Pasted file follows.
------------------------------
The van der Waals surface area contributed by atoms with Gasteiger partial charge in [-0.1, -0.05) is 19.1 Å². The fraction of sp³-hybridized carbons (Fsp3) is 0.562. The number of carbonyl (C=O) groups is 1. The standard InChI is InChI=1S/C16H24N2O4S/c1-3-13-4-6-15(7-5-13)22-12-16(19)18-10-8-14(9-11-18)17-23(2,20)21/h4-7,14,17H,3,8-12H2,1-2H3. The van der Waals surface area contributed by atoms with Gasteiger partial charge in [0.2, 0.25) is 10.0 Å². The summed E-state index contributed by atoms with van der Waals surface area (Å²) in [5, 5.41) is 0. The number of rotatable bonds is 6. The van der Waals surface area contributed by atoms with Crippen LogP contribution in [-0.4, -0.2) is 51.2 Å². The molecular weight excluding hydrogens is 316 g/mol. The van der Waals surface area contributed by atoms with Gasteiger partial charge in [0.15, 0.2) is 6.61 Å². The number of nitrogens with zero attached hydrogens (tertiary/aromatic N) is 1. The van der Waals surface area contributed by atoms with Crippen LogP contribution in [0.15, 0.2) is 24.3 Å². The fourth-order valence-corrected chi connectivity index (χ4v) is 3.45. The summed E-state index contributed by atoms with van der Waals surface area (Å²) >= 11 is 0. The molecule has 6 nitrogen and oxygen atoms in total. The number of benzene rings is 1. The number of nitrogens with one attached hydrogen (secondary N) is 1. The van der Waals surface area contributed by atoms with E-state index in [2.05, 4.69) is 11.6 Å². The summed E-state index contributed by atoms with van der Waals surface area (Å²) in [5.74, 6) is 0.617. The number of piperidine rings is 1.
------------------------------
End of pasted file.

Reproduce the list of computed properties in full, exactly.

The van der Waals surface area contributed by atoms with Gasteiger partial charge in [-0.1, -0.05) is 19.1 Å². The fraction of sp³-hybridized carbons (Fsp3) is 0.562. The number of carbonyl (C=O) groups is 1. The standard InChI is InChI=1S/C16H24N2O4S/c1-3-13-4-6-15(7-5-13)22-12-16(19)18-10-8-14(9-11-18)17-23(2,20)21/h4-7,14,17H,3,8-12H2,1-2H3. The van der Waals surface area contributed by atoms with Gasteiger partial charge in [0.2, 0.25) is 10.0 Å². The summed E-state index contributed by atoms with van der Waals surface area (Å²) in [5, 5.41) is 0. The number of rotatable bonds is 6. The van der Waals surface area contributed by atoms with Crippen LogP contribution in [-0.4, -0.2) is 51.2 Å². The molecular weight excluding hydrogens is 316 g/mol. The van der Waals surface area contributed by atoms with Gasteiger partial charge in [0.15, 0.2) is 6.61 Å². The number of nitrogens with zero attached hydrogens (tertiary/aromatic N) is 1. The van der Waals surface area contributed by atoms with Crippen LogP contribution in [0.15, 0.2) is 24.3 Å². The fourth-order valence-corrected chi connectivity index (χ4v) is 3.45. The summed E-state index contributed by atoms with van der Waals surface area (Å²) >= 11 is 0. The molecule has 6 nitrogen and oxygen atoms in total. The number of benzene rings is 1. The number of nitrogens with one attached hydrogen (secondary N) is 1. The van der Waals surface area contributed by atoms with E-state index in [2.05, 4.69) is 11.6 Å². The summed E-state index contributed by atoms with van der Waals surface area (Å²) in [5.74, 6) is 0.617. The number of piperidine rings is 1.